LOS ANGELES • Mr Stephen Kay was a fresh-faced prosecutor just 27 years old and three years out of law school when circumstances handed him the Manson "family" murder case.
Over the next half-century, it would come to define his career and lead to death threats that to this day he worries a Manson sycophant might try to carry out.
"I always look around to see if I'm being followed," the 76-year-old retired prosecutor said recently as he paused to discuss the case - Quentin Tarantino movie Once Upon A Time In Hollywood is set during the time of the murders - that punctured the peace, love and happiness movement that flowered in the late 1960s.
Mr Kay helped lock up Manson family members, but never really relinquished the case in his nearly 40 years in the Los Angeles County district attorney's office.
He attended some 60 parole hearings over the years where he argued the killers should never be released.
It was 50 years ago this week that Manson, a small-time career criminal who had reinvented himself as a hippie guru, dispatched a band of disaffected young followers on a weekend rampage that would terrorise Los Angeles.
On that first night, Aug 8, 1969, he sent a handful of his young, mostly female followers to the hilltop estate of actress Sharon Tate with orders to kill everyone there.
It would be nice if it would just go away. But it's the case that never goes away. ''
RETIRED PROSECUTOR STEPHEN KAY (above, in a 1989 file photo, at one of Manson's parole hearings), on the public's continuing fascination with Manson
The 26-year-old actress and four friends were bludgeoned, shot and stabbed scores of times.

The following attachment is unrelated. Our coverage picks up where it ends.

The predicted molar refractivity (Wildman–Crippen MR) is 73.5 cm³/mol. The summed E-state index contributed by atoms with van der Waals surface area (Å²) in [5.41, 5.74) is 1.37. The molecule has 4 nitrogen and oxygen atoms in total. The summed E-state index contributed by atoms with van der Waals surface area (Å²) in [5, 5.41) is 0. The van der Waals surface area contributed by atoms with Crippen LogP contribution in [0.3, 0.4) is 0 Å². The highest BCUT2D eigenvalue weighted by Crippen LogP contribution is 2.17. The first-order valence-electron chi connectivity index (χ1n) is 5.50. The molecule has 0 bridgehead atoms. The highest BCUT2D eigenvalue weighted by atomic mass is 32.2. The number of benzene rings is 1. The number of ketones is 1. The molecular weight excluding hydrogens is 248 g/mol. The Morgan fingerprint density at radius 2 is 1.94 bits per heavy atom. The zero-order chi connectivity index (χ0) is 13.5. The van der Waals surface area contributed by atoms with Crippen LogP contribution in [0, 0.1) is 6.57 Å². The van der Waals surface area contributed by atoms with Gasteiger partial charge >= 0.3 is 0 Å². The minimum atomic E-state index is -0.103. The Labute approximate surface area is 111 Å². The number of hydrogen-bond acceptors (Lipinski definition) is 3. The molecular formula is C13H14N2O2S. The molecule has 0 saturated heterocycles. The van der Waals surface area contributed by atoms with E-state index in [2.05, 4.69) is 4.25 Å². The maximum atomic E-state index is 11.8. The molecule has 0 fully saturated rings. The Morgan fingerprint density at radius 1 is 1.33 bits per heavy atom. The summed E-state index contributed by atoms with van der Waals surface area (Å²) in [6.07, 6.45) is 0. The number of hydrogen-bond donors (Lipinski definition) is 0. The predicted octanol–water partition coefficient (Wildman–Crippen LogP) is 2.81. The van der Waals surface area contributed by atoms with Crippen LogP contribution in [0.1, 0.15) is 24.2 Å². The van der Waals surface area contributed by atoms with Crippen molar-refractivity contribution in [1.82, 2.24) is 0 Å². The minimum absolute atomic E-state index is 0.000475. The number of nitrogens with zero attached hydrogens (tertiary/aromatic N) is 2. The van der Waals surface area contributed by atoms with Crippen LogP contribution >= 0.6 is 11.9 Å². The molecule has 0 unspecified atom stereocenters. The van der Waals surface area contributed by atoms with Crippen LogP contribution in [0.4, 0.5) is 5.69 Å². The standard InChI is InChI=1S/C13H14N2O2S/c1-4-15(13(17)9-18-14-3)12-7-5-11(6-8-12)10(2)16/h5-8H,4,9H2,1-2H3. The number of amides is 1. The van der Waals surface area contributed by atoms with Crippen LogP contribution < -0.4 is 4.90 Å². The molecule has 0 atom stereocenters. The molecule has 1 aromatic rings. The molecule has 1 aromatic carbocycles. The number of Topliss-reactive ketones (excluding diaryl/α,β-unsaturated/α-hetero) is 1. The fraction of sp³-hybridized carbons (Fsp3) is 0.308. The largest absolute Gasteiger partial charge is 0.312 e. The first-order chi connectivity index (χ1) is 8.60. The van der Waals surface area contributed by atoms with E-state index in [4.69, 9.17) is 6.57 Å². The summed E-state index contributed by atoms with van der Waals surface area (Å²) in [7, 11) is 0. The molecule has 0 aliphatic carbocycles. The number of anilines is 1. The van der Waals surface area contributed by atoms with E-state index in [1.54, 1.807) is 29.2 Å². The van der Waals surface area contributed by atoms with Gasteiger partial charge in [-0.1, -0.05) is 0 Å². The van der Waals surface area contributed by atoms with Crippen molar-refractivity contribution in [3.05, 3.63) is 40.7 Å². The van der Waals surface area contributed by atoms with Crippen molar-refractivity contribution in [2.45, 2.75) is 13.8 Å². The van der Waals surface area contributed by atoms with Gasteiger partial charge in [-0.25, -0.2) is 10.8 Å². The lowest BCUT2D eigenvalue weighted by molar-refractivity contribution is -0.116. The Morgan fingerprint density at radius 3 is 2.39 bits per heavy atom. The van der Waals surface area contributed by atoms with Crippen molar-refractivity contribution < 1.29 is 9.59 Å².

The next night, Manson led a handful of followers to the home of wealthy grocer Leno LaBianca and his wife, Rosemary, tying up the couple and leaving the others to butcher them with knives.
The authorities would say later that it was part of a plot Manson hatched to persuade gullible young followers to launch a race war that only he could hide them from. He had got the premonition, they added, from a twisted interpretation of The Beatles song Helter Skelter.
The killers went on trial the following year, and Mr Kay joined the prosecution team two months later after the original lead prosecutor was dismissed.
Mr Key said the Manson trial was "definitely the most bizarre" case he ever tried, adding with understatement: "It was almost a circus."
The cult leader and his followers carved Xs into their foreheads to show their disdain for society. At one point, Manson jumped over the defence table with a pencil in hand and shouted at the judge that someone should cut off his head.
Outside the courthouse, Manson followers not implicated in the killings gathered daily to sing songs and even threaten to set themselves on fire. One day, two young female followers sneaked up alongside Mr Kay in the courthouse parking lot.
"They said they were going to do to my house what was done at the Tate house," he said, adding that he had a bodyguard throughout the trial.
Over the years, Manson, who died in 2017, would threaten his life from behind bars.
When that trial was completed after nearly a year, Manson and three followers - Susan Atkins, Leslie Van Houten and Patricia Krenwinkel - were sentenced to death but later had their punishment reduced to life in prison.
Van Houten has earned bachelor's and master's degrees in counselling and leads programmes to rehabilitate fellow inmates.
She was recommended for parole three times in recent years, but each time the governor blocked the recommendation.
"I admit that she's a model prisoner and I commend her for that, and I think she should keep doing her good work in prison," Mr Kay said. "But you know, the victims in this case were dead and buried in 1969. They don't get any parole."
Retired for several years now, he still keeps in touch with Tate's younger sister, Debra, having grown close to the family during the trials and parole hearings.
Meanwhile, new books and films about Manson seem to come out every year, but Mr Kay said people should not expect one from him.
"It would be nice if it would just go away," he added of the public's continuing fascination with Manson.
"But it's the case that never goes away."